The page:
Wandering with my eyes and heart open, searching for pieces to add to my own personal big picture.

Tag: sociology

Has Someone Changed The Message?

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This picture made me think, but probably not in the direction you imagine.

It immediately brought me back to the movie. Rowdy Roddy taking off the glasses, staring incredulously, and then putting them back on. It’s a family favorite here and has become code for “Are you seeing what I’m seeing?” I love the movie because it fictionizes common human behavior, groupthink or “community.”

I personally don’t think any group is trying to deliberately control the people, but I do believe there are in individuals who want the power to move things in the way they believe is best for everyone. The trouble is there is no “what’s best for everyone.” What is best for everyone is simply allowing people to the freedom to take care of themselves without infringing on the people around them. Just about everyone can agree with that. The trouble comes up when we try to define how. The devil is in the details, as they say.

I liked seeing this movie reference on Instagram because it highlighted something I had just started to notice all over social media and news outlets. These were the words we were passing back and forth to each other the past month, but recently something has changed. This week some are beginning to say something else. Has one of our cue cards changed?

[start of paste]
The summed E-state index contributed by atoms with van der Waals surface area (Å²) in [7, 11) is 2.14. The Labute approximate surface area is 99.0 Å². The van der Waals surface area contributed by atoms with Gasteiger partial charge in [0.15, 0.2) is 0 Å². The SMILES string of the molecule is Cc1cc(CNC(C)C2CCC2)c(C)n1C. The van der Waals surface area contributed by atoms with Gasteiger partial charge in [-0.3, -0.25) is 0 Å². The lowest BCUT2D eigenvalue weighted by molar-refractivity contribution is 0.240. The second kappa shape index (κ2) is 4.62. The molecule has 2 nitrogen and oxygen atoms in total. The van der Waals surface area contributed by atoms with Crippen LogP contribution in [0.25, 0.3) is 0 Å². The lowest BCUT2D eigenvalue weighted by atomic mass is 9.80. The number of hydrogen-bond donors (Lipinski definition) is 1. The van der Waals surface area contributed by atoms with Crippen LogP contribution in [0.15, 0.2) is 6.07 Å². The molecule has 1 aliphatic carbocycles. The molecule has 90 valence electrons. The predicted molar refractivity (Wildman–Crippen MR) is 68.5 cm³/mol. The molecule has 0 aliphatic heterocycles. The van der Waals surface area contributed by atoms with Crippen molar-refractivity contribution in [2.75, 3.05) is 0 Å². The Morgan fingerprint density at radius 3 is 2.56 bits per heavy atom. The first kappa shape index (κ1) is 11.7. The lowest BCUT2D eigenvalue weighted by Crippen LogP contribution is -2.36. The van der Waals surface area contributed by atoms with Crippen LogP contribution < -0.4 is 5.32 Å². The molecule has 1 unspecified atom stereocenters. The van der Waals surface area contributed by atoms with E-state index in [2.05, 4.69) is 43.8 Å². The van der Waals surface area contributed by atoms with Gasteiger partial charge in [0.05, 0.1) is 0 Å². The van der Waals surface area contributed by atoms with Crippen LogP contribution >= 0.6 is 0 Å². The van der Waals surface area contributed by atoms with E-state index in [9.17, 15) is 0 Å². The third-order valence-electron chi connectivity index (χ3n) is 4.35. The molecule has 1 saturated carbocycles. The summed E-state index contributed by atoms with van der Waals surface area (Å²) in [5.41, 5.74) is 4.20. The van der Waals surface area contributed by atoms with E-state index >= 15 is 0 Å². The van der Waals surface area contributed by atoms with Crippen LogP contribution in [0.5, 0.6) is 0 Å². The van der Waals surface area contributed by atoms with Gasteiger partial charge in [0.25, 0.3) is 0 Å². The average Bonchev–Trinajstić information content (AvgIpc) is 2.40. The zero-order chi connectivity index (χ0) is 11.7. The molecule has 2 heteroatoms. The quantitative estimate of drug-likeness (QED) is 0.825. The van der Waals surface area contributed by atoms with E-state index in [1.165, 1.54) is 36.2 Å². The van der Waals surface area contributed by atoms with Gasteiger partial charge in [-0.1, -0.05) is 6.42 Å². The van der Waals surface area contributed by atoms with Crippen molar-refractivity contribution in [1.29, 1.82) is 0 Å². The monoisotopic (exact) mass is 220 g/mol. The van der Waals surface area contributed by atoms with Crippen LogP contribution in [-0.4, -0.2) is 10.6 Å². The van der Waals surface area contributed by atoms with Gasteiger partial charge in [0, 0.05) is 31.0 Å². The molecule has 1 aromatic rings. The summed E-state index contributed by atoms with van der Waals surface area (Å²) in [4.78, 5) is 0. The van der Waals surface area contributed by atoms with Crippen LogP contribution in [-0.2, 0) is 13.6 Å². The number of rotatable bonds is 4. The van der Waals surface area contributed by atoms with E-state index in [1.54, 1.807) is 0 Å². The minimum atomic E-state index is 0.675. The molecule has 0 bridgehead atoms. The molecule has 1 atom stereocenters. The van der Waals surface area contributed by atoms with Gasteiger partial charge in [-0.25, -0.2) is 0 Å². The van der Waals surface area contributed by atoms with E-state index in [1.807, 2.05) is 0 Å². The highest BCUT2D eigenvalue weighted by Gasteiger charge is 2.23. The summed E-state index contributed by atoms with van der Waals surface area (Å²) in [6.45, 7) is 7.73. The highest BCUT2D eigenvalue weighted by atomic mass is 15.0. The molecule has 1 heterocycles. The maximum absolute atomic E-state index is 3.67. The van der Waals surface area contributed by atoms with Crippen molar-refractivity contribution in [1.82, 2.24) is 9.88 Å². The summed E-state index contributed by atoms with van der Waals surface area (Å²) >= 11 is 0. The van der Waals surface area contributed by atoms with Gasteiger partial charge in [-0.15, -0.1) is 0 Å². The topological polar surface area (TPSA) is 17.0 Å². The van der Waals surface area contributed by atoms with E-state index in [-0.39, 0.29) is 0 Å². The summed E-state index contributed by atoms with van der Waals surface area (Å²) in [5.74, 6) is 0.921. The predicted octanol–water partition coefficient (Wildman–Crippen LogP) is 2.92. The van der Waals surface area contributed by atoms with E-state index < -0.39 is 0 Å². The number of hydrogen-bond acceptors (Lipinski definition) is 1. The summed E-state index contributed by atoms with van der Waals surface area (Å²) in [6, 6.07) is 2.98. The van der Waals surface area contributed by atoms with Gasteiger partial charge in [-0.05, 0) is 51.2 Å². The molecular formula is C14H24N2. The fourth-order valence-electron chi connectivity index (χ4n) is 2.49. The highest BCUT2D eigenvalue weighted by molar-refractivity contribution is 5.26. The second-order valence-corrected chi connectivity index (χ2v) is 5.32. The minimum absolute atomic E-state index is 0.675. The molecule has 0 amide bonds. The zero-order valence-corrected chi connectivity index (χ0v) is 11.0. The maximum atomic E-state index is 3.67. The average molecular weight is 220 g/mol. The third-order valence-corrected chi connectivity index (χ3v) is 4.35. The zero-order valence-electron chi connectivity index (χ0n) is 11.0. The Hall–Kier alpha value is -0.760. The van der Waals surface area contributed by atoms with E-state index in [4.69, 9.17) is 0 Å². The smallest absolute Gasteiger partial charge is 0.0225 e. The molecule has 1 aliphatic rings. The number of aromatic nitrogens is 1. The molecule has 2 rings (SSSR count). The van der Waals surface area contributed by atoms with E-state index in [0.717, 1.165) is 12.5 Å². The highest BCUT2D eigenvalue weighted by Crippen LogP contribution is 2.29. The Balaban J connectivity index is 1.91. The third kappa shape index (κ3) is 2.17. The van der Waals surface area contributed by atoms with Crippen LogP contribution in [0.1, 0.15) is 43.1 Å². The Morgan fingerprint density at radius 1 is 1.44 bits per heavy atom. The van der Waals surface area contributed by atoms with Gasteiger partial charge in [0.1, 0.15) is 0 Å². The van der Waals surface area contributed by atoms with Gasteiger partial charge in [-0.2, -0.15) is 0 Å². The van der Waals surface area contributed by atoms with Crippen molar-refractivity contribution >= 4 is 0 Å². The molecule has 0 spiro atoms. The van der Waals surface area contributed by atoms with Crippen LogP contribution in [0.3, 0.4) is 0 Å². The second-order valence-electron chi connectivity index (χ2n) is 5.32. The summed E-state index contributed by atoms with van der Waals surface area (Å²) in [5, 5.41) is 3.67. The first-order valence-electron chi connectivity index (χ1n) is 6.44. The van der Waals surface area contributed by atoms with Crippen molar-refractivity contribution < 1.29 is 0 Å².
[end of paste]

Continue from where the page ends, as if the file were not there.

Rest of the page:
Humans are such community-minded beings. We have evolved in ways to help us fit in and work together. When something changes we generally all adapt and do the same until one person questions it and then some follow that person until there are enough behind him that more feel safe and then we all do what he suggests until someone else questions it.

It reminds me of that “People Are Sheep” video going around a while back where people were in a waiting room, instructed to all stand at a sound. Then when a new person came in they saw it and did it too, not knowing why. I didn’t take it as a negative. It’s just what our instincts tell us to do.

What is it that does that? Are there some people that want to follow and stay with the group, some that are more likely to see something others don’t, and some that simply don’t want to be a part of the group?

Sometimes it does feel exactly like subliminal messages are being sent to the community.

The Death of Expertise – Book Review

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This was a difficult book for me to read objectively. It’s condescending tone and elitism bugs me to my core, but he does have some good points. With the invention of the internet we suddenly have the world at our fingertips. Not only can we access all the great thinkers and the experts in any field, we can also read all the alternatives as well. We can get a second, third, and fourth opinion about anything we like. We don’t even have to search for answers at all. We can simply go to a social media platform and ask a question. Within minutes we can have the opinion of thousands of people to sift through. The key word here is “opinions.”